To identify a diabetes susceptibility quantitative trait loci (QTL), Leibel and colleagues studied the F2 progeny of the intercross of obese Lepob/ob, diabetes-resistant C57BL/6J and diabetes-prone DBA/2J mouse strains. They cloned a candidate gene accounting for the QTL, that was designated “Lisch-like” (Ll), encoding multiple tissue-specific transcripts in brain, liver, and islets, and predicted to encode a transmembrane protein that could mediate cholesterol transport and/or convey signals related to cell division. Using mice with reduced Ll expression, they showed that Lisch-like is novel in structure among diabetes susceptibility genes, as it appears to alter β-cell development and glucose metabolism. Interestingly, the human ortholog, C1orf32, is in the middle of a 30-Mb region of Chr1q23-25 that has been repeatedly associated with T2D (Rudolph Leibel, Lecture).15

c. IAPP and -cell dysfunction

Low-grade systemic and localized islet inflammation have been suggested to contribute as causative factors in the development of T2D. One actor of inflammation involved in decreased β-cell mass is islet amyloid deposits that contain as their unique component the β-cell peptide islet amyloid polypeptide (IAPP, or amylin). IAPP is released from β cells in response to glucose and other stimuli that also trigger insulin secretion. Small aggregates or fibrils formed from amyloidogenic human IAPP (hIAPP) are toxic to β cells in culture and increase β-cell apoptosis and decrease β-cell mass in hIAPP transgenic mice. Moreover, hIAPP was recently shown to induce islet chemokine secretion (mainly interleukin 1[IL-1]), which promotes macrophage recruitment and activation leading to islet inflammation. Islet transplantation is a promising treatment for diabetes, but long-term success is limited by progressive graft loss and many studies raise the possibility that rapid amyloid formation in transplanted islets may be detrimental to graft function and mass, thus contributing to islet graft failure. Xenotransplantation of pancreatic islets, using pigs or other animals as islet donors, has received increasing interest in recent years, given the limited number of human islets available for clinical transplantation; interestingly, porcine islets have demonstrated long-term graft survival. Verchere’s group reported that the survival of transplanted porcine islets could be due, at least in part, to the fact that the porcine IAPP sequence differs from the human sequence at 10 positions and includes substitutions predicted to reduce its amyloidogenicity.16 These data suggest that islet amyloid–induced inflammation contributes to β-cell dysfunction observed in T2D and after islet transplantation (Bruce Verchere, Lecture).17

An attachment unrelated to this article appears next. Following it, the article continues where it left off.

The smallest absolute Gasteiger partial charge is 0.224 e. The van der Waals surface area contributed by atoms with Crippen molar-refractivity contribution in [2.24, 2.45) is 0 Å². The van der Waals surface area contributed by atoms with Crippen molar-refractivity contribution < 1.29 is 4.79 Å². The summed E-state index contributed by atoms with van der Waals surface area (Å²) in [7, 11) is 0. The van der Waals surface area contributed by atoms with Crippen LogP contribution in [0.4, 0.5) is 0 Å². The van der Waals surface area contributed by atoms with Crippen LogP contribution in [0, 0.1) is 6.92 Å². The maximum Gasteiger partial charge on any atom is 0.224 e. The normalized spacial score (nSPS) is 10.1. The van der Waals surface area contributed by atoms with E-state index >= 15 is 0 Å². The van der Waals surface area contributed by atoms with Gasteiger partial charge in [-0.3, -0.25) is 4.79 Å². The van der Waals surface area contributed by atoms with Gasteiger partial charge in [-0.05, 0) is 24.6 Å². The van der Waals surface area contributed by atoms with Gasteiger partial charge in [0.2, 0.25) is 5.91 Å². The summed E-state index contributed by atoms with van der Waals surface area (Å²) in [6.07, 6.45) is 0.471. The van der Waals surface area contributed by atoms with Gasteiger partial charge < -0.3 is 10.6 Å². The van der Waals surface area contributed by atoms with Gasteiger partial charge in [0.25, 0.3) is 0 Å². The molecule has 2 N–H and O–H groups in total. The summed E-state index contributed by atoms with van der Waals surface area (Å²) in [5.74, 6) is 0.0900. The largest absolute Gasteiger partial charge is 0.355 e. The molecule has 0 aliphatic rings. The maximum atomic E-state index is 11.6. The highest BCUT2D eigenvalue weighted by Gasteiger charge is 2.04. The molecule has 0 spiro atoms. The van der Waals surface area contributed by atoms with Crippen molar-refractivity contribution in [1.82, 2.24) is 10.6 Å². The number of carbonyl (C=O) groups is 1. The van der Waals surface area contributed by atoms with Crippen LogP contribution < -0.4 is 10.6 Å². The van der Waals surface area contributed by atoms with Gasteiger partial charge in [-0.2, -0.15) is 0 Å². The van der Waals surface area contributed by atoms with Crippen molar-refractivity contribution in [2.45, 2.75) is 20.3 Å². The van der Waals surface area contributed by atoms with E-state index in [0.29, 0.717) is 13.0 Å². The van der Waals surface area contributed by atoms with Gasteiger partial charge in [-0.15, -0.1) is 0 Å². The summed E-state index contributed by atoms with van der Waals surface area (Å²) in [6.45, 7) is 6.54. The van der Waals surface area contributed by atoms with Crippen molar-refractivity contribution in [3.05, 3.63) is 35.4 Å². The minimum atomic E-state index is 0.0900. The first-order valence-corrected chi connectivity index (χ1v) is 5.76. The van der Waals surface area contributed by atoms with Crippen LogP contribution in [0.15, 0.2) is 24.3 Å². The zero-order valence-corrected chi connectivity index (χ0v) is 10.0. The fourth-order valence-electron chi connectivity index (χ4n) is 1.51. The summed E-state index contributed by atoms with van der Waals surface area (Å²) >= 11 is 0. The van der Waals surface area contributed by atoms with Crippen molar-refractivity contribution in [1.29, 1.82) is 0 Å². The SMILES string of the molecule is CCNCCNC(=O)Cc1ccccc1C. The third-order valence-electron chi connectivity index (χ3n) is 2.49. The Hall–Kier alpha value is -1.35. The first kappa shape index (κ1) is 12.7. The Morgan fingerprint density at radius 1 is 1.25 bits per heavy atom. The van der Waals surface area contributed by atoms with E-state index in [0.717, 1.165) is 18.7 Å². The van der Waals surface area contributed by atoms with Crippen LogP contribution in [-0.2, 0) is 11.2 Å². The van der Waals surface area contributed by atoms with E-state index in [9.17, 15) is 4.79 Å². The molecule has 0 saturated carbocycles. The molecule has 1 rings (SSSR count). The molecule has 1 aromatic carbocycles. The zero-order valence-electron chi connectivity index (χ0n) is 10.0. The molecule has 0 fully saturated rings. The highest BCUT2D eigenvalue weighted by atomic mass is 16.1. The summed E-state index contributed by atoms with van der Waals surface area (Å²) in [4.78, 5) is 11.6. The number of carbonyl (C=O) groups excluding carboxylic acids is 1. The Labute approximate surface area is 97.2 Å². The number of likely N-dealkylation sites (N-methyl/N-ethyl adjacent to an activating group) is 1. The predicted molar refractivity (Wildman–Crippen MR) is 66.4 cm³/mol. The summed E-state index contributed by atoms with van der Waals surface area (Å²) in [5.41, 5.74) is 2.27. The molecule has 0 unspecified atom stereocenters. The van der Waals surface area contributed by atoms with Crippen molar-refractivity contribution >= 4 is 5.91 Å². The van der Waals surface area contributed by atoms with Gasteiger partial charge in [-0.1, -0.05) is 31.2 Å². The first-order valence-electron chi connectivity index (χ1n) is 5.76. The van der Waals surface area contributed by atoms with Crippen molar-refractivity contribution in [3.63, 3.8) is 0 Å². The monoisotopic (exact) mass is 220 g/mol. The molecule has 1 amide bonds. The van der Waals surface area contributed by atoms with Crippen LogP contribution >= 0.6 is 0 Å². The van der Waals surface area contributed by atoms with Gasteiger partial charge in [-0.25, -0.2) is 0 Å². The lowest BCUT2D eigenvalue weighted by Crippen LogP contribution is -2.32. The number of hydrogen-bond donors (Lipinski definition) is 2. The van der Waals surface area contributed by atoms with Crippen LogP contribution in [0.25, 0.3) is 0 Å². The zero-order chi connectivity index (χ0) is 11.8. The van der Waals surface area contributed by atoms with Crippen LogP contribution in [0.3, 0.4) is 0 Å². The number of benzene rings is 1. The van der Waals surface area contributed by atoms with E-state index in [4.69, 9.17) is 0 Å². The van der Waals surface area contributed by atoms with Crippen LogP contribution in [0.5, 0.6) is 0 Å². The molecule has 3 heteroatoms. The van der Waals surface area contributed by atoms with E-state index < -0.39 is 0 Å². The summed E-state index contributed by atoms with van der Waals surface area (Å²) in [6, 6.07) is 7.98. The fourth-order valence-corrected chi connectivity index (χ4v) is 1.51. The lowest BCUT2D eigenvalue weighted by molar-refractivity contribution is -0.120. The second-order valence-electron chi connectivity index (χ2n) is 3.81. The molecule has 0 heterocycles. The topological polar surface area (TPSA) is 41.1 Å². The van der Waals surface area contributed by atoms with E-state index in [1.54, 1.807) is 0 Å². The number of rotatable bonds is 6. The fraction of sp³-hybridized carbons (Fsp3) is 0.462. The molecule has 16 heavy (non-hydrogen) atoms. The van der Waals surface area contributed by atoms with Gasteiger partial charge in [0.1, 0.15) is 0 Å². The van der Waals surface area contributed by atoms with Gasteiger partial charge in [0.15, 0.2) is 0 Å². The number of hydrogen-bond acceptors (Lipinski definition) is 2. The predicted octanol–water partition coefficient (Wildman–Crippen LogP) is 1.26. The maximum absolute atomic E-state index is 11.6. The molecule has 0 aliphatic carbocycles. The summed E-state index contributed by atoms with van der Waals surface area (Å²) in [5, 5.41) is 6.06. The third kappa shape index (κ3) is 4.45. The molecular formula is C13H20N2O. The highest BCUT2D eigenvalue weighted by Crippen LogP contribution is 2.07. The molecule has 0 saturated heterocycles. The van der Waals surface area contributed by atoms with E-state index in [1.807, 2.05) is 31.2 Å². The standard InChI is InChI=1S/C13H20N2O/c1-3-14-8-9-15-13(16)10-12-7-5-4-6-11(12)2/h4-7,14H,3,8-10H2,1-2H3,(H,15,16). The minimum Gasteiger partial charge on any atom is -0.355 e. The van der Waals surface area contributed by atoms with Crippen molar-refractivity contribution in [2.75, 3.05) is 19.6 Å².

d. Signaling from insulin resistant muscle to the cell

T2D and obesity are characterized by dramatically increased circulating levels of tumor necrosis factor α (TNF-α). Although there is little evidence for elevated TNF-α in the skeletal muscle of individuals with T2D, its contribution toward skeletal muscle insulin resistance is well established. TNF-α is also believed to be a major cytokine involved in “conversation” between adipose tissue and muscle. In both rat and human primary β cells, the secretome from normally-insulin-sensitive muscle cells was reported to increase rat primary β-cell proliferation as well as GIIS. On the contrary, these parameters were decreased by incubation with conditioned medium from insulin resistant, TNF-α–treated skeletal muscle cells, while β-cell apoptosis was increased. This suggests that the insulin-resistant human skeletal muscle secretes myokines in response to TNF-α that impact negatively on β-cell proliferation and survival. Silencing of the mitogen-activated protein 4 kinase 4 (MAP4K4) gene prevents these β-cell impairments. These data reveal a possible new route of communication between skeletal muscle and β cells that may contribute to maintenance of β-cell functional mass in healthy subjects, as well as to the decrease seen in T2D (Karim Bouzakri, Lecture).18

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The hyperstimulated β cell: prelude to diabetes?
I- What is the role of epigenetics in insulin gene expression and insulin secretion and action
II- Impact of insulin resistance on β-cell function
III- Intrinsic hyperstimulation of β-cells
IV- Modulation of β-cell function by secretory products
V- Conclusion
Lectures during IGIS meeting
References